The Undefeated movie

A nearly two-hour long film titled The Undefeated portrays Palin's time as Alaska's governor was released in July 2011. Conservative filmmaker Stephen K. Bannon created the film. Palin had no editorial role in the film. She reportedly saw a rough cut of the film and was blown away.[84]

Publications

Palin Book2.jpg
  • Going Rogue: An American Life, Memoir, published by Harper-Collins:(November 2009) [85][86][87] was a record-breaking bestseller. It was the #1 bestseller in its first week[88] and a million copies had sold by the end of the second week.[89] Sales for the year topped two and a half million.[90] Palin pledged to donate royalties from books sold during the day she visited Ft. Hood to families of victims of the Nov. 6, 2009 massacre, estimated to be about $10,000.[91] "I'm joining the efforts of many others by donating my royalties from the book sales during our stop at Fort Hood to the families of the victims whose lives have been forever changed by the tragic events."[92]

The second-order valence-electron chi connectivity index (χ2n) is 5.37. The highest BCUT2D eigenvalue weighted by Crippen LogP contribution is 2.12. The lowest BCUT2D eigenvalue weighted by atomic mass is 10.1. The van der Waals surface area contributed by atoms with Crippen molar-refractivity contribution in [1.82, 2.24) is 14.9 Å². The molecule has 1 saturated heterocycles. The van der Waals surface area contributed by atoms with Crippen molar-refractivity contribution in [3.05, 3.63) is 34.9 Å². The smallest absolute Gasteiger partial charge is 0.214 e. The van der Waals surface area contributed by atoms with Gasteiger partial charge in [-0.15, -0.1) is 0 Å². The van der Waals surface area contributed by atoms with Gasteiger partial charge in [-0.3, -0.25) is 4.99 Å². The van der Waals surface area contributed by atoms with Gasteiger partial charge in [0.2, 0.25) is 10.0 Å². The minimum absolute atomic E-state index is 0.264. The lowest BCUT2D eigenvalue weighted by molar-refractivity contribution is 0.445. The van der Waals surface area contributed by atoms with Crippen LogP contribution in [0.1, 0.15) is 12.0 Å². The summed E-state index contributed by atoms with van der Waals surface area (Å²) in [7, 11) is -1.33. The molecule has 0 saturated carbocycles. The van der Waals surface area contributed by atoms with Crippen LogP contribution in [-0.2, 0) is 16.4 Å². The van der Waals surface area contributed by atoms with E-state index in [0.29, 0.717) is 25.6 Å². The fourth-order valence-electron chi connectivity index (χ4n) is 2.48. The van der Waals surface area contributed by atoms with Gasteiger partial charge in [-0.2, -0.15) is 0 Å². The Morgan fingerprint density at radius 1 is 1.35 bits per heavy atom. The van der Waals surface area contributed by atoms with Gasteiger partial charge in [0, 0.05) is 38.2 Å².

• "America by Heart; Reflections on Family, Faith, and Flag", Harper-Collins, November 2010. "Palin delivers an intimate and personal look at the woman behind the public servant. In her #1 New York Times bestselling memoir Going Rogue—the bestselling nonfiction book of 2009—Palin gave readers a look at her upbringing, her dynamic career, and her candidacy next to John McCain for the Vice Presidency of the United States. In this inspirational follow-up, her reflections on faith, family, and patriotism will read like a bible of American virtues for anyone hoping to understand the truths that lie at the heart of the nation." [93]

References

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  66. The Pledge of Allegiance was written in 1892, and George Washington's phrase "under God" was added to it in June 1954.
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  93. America by Heart; Reflections on Family, Faith, and Flag - Harper Collins Website